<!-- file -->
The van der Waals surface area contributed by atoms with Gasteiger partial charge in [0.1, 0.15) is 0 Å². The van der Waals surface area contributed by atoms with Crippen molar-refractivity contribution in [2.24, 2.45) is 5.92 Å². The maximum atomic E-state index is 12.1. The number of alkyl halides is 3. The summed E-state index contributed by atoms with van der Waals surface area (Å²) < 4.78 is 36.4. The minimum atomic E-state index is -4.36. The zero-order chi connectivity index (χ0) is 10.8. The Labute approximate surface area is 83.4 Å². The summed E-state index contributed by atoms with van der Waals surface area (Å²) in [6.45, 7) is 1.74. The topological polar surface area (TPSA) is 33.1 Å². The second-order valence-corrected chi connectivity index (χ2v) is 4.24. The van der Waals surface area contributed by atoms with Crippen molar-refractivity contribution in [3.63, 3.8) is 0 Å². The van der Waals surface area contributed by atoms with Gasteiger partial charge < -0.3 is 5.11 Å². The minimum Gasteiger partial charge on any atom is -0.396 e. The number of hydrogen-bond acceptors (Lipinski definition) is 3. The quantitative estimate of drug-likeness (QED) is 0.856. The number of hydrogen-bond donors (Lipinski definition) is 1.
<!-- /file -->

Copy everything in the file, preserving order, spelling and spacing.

The van der Waals surface area contributed by atoms with Gasteiger partial charge in [0.1, 0.15) is 0 Å². The van der Waals surface area contributed by atoms with Crippen molar-refractivity contribution in [2.24, 2.45) is 5.92 Å². The maximum atomic E-state index is 12.1. The number of alkyl halides is 3. The summed E-state index contributed by atoms with van der Waals surface area (Å²) < 4.78 is 36.4. The minimum atomic E-state index is -4.36. The zero-order chi connectivity index (χ0) is 10.8. The Labute approximate surface area is 83.4 Å². The summed E-state index contributed by atoms with van der Waals surface area (Å²) in [6.45, 7) is 1.74. The topological polar surface area (TPSA) is 33.1 Å². The second-order valence-corrected chi connectivity index (χ2v) is 4.24. The van der Waals surface area contributed by atoms with Crippen molar-refractivity contribution in [3.63, 3.8) is 0 Å². The van der Waals surface area contributed by atoms with Gasteiger partial charge < -0.3 is 5.11 Å². The minimum Gasteiger partial charge on any atom is -0.396 e. The number of hydrogen-bond acceptors (Lipinski definition) is 3. The quantitative estimate of drug-likeness (QED) is 0.856. The number of hydrogen-bond donors (Lipinski definition) is 1.